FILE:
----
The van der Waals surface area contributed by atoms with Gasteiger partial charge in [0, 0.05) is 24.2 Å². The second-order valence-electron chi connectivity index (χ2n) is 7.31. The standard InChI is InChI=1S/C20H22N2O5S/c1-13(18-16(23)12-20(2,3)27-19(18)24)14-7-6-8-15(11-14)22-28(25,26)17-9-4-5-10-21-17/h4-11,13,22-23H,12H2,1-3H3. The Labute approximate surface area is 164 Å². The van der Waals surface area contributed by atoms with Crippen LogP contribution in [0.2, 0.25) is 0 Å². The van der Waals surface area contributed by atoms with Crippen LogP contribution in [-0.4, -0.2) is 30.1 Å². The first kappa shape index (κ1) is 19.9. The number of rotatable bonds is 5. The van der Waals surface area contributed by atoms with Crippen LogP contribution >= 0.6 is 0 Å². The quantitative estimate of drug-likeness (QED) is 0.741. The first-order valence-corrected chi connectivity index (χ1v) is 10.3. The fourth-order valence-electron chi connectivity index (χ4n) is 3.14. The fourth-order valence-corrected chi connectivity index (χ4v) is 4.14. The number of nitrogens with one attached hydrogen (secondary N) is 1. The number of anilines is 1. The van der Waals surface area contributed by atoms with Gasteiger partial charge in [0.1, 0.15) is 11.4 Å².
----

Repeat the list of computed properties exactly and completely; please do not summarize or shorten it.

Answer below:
The van der Waals surface area contributed by atoms with Gasteiger partial charge in [0, 0.05) is 24.2 Å². The second-order valence-electron chi connectivity index (χ2n) is 7.31. The standard InChI is InChI=1S/C20H22N2O5S/c1-13(18-16(23)12-20(2,3)27-19(18)24)14-7-6-8-15(11-14)22-28(25,26)17-9-4-5-10-21-17/h4-11,13,22-23H,12H2,1-3H3. The Labute approximate surface area is 164 Å². The van der Waals surface area contributed by atoms with Crippen LogP contribution in [0.2, 0.25) is 0 Å². The van der Waals surface area contributed by atoms with Crippen LogP contribution in [-0.4, -0.2) is 30.1 Å². The first kappa shape index (κ1) is 19.9. The number of rotatable bonds is 5. The van der Waals surface area contributed by atoms with Crippen LogP contribution >= 0.6 is 0 Å². The quantitative estimate of drug-likeness (QED) is 0.741. The first-order valence-corrected chi connectivity index (χ1v) is 10.3. The fourth-order valence-electron chi connectivity index (χ4n) is 3.14. The fourth-order valence-corrected chi connectivity index (χ4v) is 4.14. The number of nitrogens with one attached hydrogen (secondary N) is 1. The number of anilines is 1. The van der Waals surface area contributed by atoms with Gasteiger partial charge in [0.1, 0.15) is 11.4 Å².